To answer these questions, the ACCLIP team is using two research aircraft and high-altitude balloons outfitted with a bevy of scientific instruments. The scientists will also use a group of detailed computer models of chemical transport to guide their flights and test their hypotheses. The results from ACCLIP will ultimately be used to improve these complex models.
The campaign involves partners from many institutions, including LASP. The ACCLIP balloon team includes four LASP research scientists—Doug Goetz, Lars Kalnajs, Mathew Norgren, and Bruce Kindle—who are making vertical profile measurements of aerosol number concentrations, size distributions, and water vapor concentrations using high-altitude sounding balloons.
During the six-week campaign, the balloon team will launch a total of 20 balloon flights involving four different instrument packages, two of which were designed and built at LASP. According to Kaljnas, these ballooning activities will extend the ACCLIP measurements to altitudes above aircraft flight envelopes to characterize the Asian monsoon’s impact on aerosols from the upper troposphere into the lower stratosphere.
LASP researchers are also helping to understand which particles the Asian monsoon is injecting into the stratosphere. “Previous work by European scientists has shown that particles rich in ammonia are present above Nepal, and it is a mystery how they got there,” said LASP researcher Brian Toon, who is also a professor in the Atmospheric and Oceanic Sciences department at the University of Colorado Boulder.
Toon’s group is also interested in other aerosols in the upper troposphere and lower stratosphere, which serve as seeds for cirrus clouds. Such clouds are important to the climate, and current models disagree about the abundance of the aerosols they form on.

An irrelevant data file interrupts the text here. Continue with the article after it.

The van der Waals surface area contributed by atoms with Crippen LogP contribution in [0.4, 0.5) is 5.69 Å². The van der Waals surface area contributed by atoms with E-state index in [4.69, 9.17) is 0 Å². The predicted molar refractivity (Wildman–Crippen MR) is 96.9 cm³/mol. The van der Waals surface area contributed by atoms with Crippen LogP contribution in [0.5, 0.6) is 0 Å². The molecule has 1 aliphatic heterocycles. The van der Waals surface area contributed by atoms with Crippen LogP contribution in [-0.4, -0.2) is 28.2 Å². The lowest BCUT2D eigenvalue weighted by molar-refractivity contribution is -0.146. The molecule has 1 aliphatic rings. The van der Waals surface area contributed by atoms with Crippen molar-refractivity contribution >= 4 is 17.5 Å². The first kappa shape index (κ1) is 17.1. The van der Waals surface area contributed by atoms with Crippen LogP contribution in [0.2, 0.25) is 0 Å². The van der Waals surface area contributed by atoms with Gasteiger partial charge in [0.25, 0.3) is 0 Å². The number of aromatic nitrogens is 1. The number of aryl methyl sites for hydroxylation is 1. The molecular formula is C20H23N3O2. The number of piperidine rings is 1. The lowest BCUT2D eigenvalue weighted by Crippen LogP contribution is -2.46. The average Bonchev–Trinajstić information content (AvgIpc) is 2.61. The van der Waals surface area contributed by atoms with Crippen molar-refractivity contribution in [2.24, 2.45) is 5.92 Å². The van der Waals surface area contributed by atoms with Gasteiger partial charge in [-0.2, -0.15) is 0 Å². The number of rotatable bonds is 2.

Toon’s group is providing daily chemical forecasts for the airplane flight plans and then comparing the resulting data with those forecasts. LASP researcher Yunqian Zhu is helping assess how accurate the forecasts are. “The most exciting thing to me is to see the data fresh from the aircraft,” she said. “This is the first time we know what is actually there for many pollutants. As a model developer, it is exciting and nervous at the same time to know if our model functions well.”
The broad participation in ACCLIP—globally, more than 30 institutions are involved in the month-long project—speaks to the strong scientific interest in the project. In fact, researchers, including Pan, have been working for more than a decade to get a field campaign focused on the Asian summer monsoon up and running. These efforts ran into a number of logistical challenges that slowed the effort, including the COVID-19 pandemic. The mission is now moving forward at a U.S. Air Force Base in South Korea.
“For many years, there has been a huge amount of interest in a field campaign to study the Asian summer monsoon because it’s such an important driver of the weather and climate in the northern hemisphere and beyond,” Pan said. “We are thrilled to finally be on our way and grateful to all our institutional partners who have contributed their instruments and expertise to make ACCLIP a success.”
Original article by Laura Snider, NCAR science writer